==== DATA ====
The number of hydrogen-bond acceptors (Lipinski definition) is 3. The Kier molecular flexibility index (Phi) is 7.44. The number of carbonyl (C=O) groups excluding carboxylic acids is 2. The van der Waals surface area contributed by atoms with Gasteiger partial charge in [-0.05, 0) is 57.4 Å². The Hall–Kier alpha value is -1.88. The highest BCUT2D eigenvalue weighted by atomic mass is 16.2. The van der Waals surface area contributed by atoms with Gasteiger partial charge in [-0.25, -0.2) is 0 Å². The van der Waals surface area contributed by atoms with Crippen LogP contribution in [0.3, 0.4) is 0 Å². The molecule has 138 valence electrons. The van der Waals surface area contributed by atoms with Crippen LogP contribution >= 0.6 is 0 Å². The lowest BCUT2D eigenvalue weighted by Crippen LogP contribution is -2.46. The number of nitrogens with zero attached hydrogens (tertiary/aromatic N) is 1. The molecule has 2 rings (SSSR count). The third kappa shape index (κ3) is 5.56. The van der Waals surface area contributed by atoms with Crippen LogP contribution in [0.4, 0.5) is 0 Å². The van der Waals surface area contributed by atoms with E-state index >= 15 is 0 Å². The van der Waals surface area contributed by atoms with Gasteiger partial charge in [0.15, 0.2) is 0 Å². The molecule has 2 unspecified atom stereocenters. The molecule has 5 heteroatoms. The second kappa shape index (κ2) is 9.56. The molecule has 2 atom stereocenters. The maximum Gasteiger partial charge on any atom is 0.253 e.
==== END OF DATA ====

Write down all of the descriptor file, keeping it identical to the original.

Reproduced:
The number of hydrogen-bond acceptors (Lipinski definition) is 3. The Kier molecular flexibility index (Phi) is 7.44. The number of carbonyl (C=O) groups excluding carboxylic acids is 2. The van der Waals surface area contributed by atoms with Gasteiger partial charge in [-0.05, 0) is 57.4 Å². The Hall–Kier alpha value is -1.88. The highest BCUT2D eigenvalue weighted by atomic mass is 16.2. The van der Waals surface area contributed by atoms with Gasteiger partial charge in [-0.25, -0.2) is 0 Å². The van der Waals surface area contributed by atoms with Crippen LogP contribution in [0.3, 0.4) is 0 Å². The molecule has 138 valence electrons. The van der Waals surface area contributed by atoms with Crippen LogP contribution >= 0.6 is 0 Å². The lowest BCUT2D eigenvalue weighted by Crippen LogP contribution is -2.46. The number of nitrogens with zero attached hydrogens (tertiary/aromatic N) is 1. The molecule has 2 rings (SSSR count). The third kappa shape index (κ3) is 5.56. The van der Waals surface area contributed by atoms with Crippen LogP contribution in [0.4, 0.5) is 0 Å². The van der Waals surface area contributed by atoms with E-state index >= 15 is 0 Å². The van der Waals surface area contributed by atoms with Gasteiger partial charge in [0.15, 0.2) is 0 Å². The molecule has 2 unspecified atom stereocenters. The molecule has 5 heteroatoms. The second kappa shape index (κ2) is 9.56. The molecule has 2 atom stereocenters. The maximum Gasteiger partial charge on any atom is 0.253 e.